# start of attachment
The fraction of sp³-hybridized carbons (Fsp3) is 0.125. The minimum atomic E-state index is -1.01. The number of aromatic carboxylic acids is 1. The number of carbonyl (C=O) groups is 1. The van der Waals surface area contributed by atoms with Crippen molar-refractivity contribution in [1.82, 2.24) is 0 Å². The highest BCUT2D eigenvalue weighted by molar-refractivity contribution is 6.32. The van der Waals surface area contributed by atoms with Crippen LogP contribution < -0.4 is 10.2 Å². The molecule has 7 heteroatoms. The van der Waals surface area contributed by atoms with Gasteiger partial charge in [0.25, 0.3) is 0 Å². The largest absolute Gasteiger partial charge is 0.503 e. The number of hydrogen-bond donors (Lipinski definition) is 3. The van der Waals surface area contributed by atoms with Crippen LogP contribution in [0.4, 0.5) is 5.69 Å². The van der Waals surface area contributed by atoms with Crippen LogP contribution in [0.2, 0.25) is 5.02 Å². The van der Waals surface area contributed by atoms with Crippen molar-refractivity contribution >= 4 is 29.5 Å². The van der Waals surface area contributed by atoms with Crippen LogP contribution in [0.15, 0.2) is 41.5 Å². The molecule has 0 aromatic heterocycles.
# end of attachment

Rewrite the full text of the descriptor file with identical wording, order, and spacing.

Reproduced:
The fraction of sp³-hybridized carbons (Fsp3) is 0.125. The minimum atomic E-state index is -1.01. The number of aromatic carboxylic acids is 1. The number of carbonyl (C=O) groups is 1. The van der Waals surface area contributed by atoms with Crippen molar-refractivity contribution in [1.82, 2.24) is 0 Å². The highest BCUT2D eigenvalue weighted by molar-refractivity contribution is 6.32. The van der Waals surface area contributed by atoms with Crippen LogP contribution < -0.4 is 10.2 Å². The molecule has 7 heteroatoms. The van der Waals surface area contributed by atoms with Gasteiger partial charge in [0.25, 0.3) is 0 Å². The largest absolute Gasteiger partial charge is 0.503 e. The number of hydrogen-bond donors (Lipinski definition) is 3. The van der Waals surface area contributed by atoms with Crippen LogP contribution in [0.4, 0.5) is 5.69 Å². The van der Waals surface area contributed by atoms with Crippen LogP contribution in [0.2, 0.25) is 5.02 Å². The van der Waals surface area contributed by atoms with Crippen molar-refractivity contribution >= 4 is 29.5 Å². The van der Waals surface area contributed by atoms with Crippen LogP contribution in [0.15, 0.2) is 41.5 Å². The molecule has 0 aromatic heterocycles.